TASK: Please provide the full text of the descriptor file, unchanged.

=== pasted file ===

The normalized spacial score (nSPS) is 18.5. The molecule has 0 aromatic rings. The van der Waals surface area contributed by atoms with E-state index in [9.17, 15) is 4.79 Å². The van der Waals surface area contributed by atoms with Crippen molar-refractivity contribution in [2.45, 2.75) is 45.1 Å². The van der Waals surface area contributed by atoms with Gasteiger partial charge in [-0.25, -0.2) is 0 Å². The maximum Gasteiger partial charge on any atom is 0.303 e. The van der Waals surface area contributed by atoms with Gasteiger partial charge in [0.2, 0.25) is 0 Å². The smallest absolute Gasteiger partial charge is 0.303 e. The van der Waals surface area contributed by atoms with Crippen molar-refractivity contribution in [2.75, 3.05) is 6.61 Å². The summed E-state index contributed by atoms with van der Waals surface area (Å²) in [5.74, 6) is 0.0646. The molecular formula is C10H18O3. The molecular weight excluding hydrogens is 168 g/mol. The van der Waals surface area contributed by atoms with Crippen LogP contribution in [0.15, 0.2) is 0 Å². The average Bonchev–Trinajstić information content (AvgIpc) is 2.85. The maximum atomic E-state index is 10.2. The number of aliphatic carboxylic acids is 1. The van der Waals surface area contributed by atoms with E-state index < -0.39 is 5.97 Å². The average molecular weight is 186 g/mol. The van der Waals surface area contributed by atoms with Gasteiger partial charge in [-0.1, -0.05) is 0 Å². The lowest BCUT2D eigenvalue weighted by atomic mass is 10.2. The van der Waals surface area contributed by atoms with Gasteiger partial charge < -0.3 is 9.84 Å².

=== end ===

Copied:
The normalized spacial score (nSPS) is 18.5. The molecule has 0 aromatic rings. The van der Waals surface area contributed by atoms with E-state index in [9.17, 15) is 4.79 Å². The van der Waals surface area contributed by atoms with Crippen molar-refractivity contribution in [2.45, 2.75) is 45.1 Å². The van der Waals surface area contributed by atoms with Gasteiger partial charge in [-0.25, -0.2) is 0 Å². The maximum Gasteiger partial charge on any atom is 0.303 e. The van der Waals surface area contributed by atoms with Gasteiger partial charge in [0.2, 0.25) is 0 Å². The smallest absolute Gasteiger partial charge is 0.303 e. The van der Waals surface area contributed by atoms with Crippen molar-refractivity contribution in [2.75, 3.05) is 6.61 Å². The summed E-state index contributed by atoms with van der Waals surface area (Å²) in [5.74, 6) is 0.0646. The molecular formula is C10H18O3. The molecular weight excluding hydrogens is 168 g/mol. The van der Waals surface area contributed by atoms with Crippen LogP contribution in [0.15, 0.2) is 0 Å². The average Bonchev–Trinajstić information content (AvgIpc) is 2.85. The maximum atomic E-state index is 10.2. The number of aliphatic carboxylic acids is 1. The van der Waals surface area contributed by atoms with E-state index < -0.39 is 5.97 Å². The average molecular weight is 186 g/mol. The van der Waals surface area contributed by atoms with Gasteiger partial charge in [-0.1, -0.05) is 0 Å². The lowest BCUT2D eigenvalue weighted by atomic mass is 10.2. The van der Waals surface area contributed by atoms with Gasteiger partial charge < -0.3 is 9.84 Å².